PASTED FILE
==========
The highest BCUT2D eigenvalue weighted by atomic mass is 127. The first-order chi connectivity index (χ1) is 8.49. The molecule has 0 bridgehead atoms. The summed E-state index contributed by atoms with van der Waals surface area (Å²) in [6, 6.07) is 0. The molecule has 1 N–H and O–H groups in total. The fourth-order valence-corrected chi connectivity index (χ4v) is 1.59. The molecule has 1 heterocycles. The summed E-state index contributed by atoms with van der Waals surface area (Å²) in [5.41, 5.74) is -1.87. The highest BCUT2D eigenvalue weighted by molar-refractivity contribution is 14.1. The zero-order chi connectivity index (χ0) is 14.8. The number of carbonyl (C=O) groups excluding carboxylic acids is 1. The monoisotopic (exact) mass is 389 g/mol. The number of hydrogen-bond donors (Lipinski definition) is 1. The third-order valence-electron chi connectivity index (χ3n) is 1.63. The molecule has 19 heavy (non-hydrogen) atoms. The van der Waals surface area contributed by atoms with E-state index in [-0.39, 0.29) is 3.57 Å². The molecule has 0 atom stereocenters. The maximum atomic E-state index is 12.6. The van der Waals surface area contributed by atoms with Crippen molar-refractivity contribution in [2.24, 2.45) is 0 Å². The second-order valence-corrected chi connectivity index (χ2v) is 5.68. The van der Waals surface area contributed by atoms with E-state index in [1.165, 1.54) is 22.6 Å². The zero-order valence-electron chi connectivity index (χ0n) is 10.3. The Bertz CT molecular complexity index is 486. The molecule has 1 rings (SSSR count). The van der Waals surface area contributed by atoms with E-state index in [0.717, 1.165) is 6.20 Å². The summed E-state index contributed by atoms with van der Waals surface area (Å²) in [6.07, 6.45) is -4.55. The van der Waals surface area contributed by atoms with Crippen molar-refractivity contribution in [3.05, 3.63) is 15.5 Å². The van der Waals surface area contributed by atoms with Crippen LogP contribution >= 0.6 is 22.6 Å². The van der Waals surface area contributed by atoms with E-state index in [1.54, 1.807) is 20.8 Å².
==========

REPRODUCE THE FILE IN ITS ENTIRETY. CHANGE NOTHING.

The highest BCUT2D eigenvalue weighted by atomic mass is 127. The first-order chi connectivity index (χ1) is 8.49. The molecule has 0 bridgehead atoms. The summed E-state index contributed by atoms with van der Waals surface area (Å²) in [6, 6.07) is 0. The molecule has 1 N–H and O–H groups in total. The fourth-order valence-corrected chi connectivity index (χ4v) is 1.59. The molecule has 1 heterocycles. The summed E-state index contributed by atoms with van der Waals surface area (Å²) in [5.41, 5.74) is -1.87. The highest BCUT2D eigenvalue weighted by molar-refractivity contribution is 14.1. The zero-order chi connectivity index (χ0) is 14.8. The number of carbonyl (C=O) groups excluding carboxylic acids is 1. The monoisotopic (exact) mass is 389 g/mol. The number of hydrogen-bond donors (Lipinski definition) is 1. The third-order valence-electron chi connectivity index (χ3n) is 1.63. The molecule has 19 heavy (non-hydrogen) atoms. The van der Waals surface area contributed by atoms with E-state index in [-0.39, 0.29) is 3.57 Å². The molecule has 0 atom stereocenters. The maximum atomic E-state index is 12.6. The van der Waals surface area contributed by atoms with Crippen molar-refractivity contribution in [2.24, 2.45) is 0 Å². The second-order valence-corrected chi connectivity index (χ2v) is 5.68. The van der Waals surface area contributed by atoms with E-state index in [1.165, 1.54) is 22.6 Å². The zero-order valence-electron chi connectivity index (χ0n) is 10.3. The Bertz CT molecular complexity index is 486. The molecule has 1 rings (SSSR count). The van der Waals surface area contributed by atoms with E-state index in [0.717, 1.165) is 6.20 Å². The summed E-state index contributed by atoms with van der Waals surface area (Å²) in [6.07, 6.45) is -4.55. The van der Waals surface area contributed by atoms with Crippen molar-refractivity contribution in [3.05, 3.63) is 15.5 Å². The van der Waals surface area contributed by atoms with Crippen LogP contribution >= 0.6 is 22.6 Å². The van der Waals surface area contributed by atoms with E-state index in [1.54, 1.807) is 20.8 Å².